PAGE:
This interdisciplinary seminar focuses on the tangled relations of religion and museums, historically and in the present. What does it mean to “exhibit religion” in the institutional context of the museum? What practices of display might one encounter for this subject? What kinds of museums most frequently invite religious display? How is religion suited (or not) for museum exhibition and museum education? Enrollment is by permission of the instructor; qualified undergraduates are not only welcome but also encouraged to join us. There are no set prerequisites, but, assuming available seats, permission is granted on the basis of response to three questions: Why do you wish to take this course? What relevant educational or professional background/experience do you bring to the course? How does the course help you to meet your own intellectual, artistic, or career aspirations?
W 1:30pm-3:20pm

RLST 834a / SMTC 546a, Northwest Semitic Inscriptions: Phoenician and Punic EpigraphyJimmy Daccache

This course completes the introduction of Phoenician epigraphy. It is designed to study the Phoenician and Punic inscriptions found in the western Mediterranean basin. The chronological span stretches from the eighth century BCE to the Roman period. The study of inscriptions—examined from photographs and drawings—follows a chronological order: Phoenician inscriptions from the eighth and seventh centuries BCE (Italy, Iberian Peninsula); Punic and Late Punic inscriptions between the sixth century BCE and the first century CE (Italy, Iberian Peninsula, North Africa [Carthage, Maktar, etc.]). At the end of the term, students have a firm grasp of the Phoenician language and script and its evolution toward Punic and Late Punic.
  Prerequisite: RLST 832.
W 9am-10:50am

RLST 838a / SMTC 513a, Elementary Syriac IJimmy Daccache

Syriac was an Aramaic dialect that developed its own written tradition in the northern Levantine city of Edessa in classical antiquity. It became (and remains to this day) the liturgical language of Eastern Christianity in its various manifestations. This course provides students with a basic working knowledge of the language, namely, the three principal scripts (Estrangela, Serṭo, and “Nestorian”), verbal morphology, and the fundamental rules of syntax. Extracts of several Syriac texts are studied for purposes of application. At the end of the course, students are able to read, translate, and analyze simple texts.
T 9am-10:50am

RLST 839b / SMTC 514b, Elementary Syriac IIJimmy Daccache

Syriac was an Aramaic dialect that developed its own written tradition in the northern Levantine city of Edessa in classical antiquity. This course provides students with a basic working knowledge of the language, namely, the three principal scripts (Estrangela, Serṭo, and “Nestorian”), verbal morphology, and the fundamental rules of syntax. The course completes the introduction to the Syriac language. Extracts of several Syriac texts are studied for purposes of application. At the end of the course, students are able to read, translate, and analyze simple texts. Prerequisite: RLST 838/SMTC 513.
HTBA

RLST 848a / SMTC 523a, Intermediate Syriac IChris Mezger

This two-term course is designed to enhance students’ knowledge of the Syriac language by reading a selection of texts, sampling the major genres of classical Syriac literature. By the end of the year, students are familiar with non-vocalized texts and are capable of confronting specific grammatical or lexical problems. Prerequisite: RLST 839/SMTC 514 or knowledge of Syriac.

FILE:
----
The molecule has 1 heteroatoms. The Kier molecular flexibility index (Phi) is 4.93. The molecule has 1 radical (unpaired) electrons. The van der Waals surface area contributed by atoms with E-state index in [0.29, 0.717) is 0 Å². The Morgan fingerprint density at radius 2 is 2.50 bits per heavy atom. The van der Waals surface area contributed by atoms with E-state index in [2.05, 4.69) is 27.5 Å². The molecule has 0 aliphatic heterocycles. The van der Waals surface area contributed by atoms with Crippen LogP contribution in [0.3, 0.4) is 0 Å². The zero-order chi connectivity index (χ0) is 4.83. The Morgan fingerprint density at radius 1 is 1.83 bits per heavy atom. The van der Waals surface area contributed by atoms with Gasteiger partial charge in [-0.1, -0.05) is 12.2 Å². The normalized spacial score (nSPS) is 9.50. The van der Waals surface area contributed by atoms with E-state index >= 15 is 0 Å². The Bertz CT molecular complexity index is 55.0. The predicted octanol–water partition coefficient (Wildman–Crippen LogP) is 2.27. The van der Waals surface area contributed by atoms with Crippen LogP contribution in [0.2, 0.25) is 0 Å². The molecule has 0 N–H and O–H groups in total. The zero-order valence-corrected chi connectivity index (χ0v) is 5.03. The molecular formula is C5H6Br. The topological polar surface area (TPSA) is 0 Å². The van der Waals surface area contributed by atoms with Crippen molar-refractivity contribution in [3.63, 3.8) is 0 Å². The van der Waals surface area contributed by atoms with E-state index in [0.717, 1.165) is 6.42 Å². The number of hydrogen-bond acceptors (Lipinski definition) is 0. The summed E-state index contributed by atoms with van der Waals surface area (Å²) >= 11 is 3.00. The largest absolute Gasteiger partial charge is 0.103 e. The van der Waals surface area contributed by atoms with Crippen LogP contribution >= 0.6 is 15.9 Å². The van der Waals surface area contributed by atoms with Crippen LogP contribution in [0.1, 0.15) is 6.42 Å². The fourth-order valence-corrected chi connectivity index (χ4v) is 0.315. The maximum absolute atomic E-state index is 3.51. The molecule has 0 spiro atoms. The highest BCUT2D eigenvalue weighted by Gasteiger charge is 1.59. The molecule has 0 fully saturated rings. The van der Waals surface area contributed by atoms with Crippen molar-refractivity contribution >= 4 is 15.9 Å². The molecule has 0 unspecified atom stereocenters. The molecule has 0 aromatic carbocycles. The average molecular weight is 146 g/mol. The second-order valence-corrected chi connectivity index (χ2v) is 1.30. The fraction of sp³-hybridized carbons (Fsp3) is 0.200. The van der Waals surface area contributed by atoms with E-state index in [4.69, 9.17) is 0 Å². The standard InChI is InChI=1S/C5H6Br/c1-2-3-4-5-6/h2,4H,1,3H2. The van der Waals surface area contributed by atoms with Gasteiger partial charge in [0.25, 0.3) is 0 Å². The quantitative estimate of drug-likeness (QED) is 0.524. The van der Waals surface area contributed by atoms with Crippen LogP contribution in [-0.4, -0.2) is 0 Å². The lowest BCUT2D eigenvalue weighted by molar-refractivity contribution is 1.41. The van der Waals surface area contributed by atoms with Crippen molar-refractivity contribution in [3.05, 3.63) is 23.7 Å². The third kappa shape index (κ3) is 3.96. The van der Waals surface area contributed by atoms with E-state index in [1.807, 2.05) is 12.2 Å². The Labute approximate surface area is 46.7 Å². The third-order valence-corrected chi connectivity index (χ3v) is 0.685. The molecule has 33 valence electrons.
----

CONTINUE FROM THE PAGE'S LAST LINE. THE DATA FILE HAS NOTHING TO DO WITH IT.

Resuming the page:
HTBA

RLST 868b / SMTC 524b, Intermediate Syriac IIChris Mezger

The goal of this course is to enable students to gain proficiency in the Syriac language at a higher level. We continue readings in the major genres of classical Syriac literature, with special emphasis on texts from the ninth century onward. By the end of the term, students will have mastered complex grammatical structures. Prerequisite: RLST 848/SMTC 523 or knowledge of Syriac.
HTBA

RLST 874a / SMTC 553a, Advanced Syriac IJimmy Daccache

This course is designed for graduate students who are proficient in Syriac and is organized topically. Topics vary each term and are listed in the syllabus on Canvas.
T 11am-12:50pm

RLST 875b / SMTC 554b, Advanced Syriac IIJimmy Daccache

This course is designed for graduate students who are proficient in Syriac and is organized topically. Topics vary each term and are listed in the syllabus on Canvas.
HTBA

RLST 882b, Readings on Mind and NatureNancy Levene

Study of works on nature, history, reason, person. Readings vary from year to year.
M 1:30pm-3:20pm

RLST 961a, Directed Readings: American Religious HistoryStaff


HTBA

RLST 962a, Directed Readings: EMWARStaff

Directed readings in Early Mediterranean and West Asian Religions.
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RLST 963a, Directed Readings: Asian ReligionsStaff


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RLST 964a, Directed Readings: EthicsStaff


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RLST 965a, Directed Readings: Judaic StudiesStaff


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RLST 966a, Directed Readings: Islamic StudiesStaff


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RLST 968a, Directed Readings: Old Testament/Hebrew BibleStaff


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RLST 969a, Directed Readings: Philosophy of ReligionStaff


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RLST 970a, Directed Readings: Religion and ModernityStaff


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RLST 971a, Directed Readings: TheologyStaff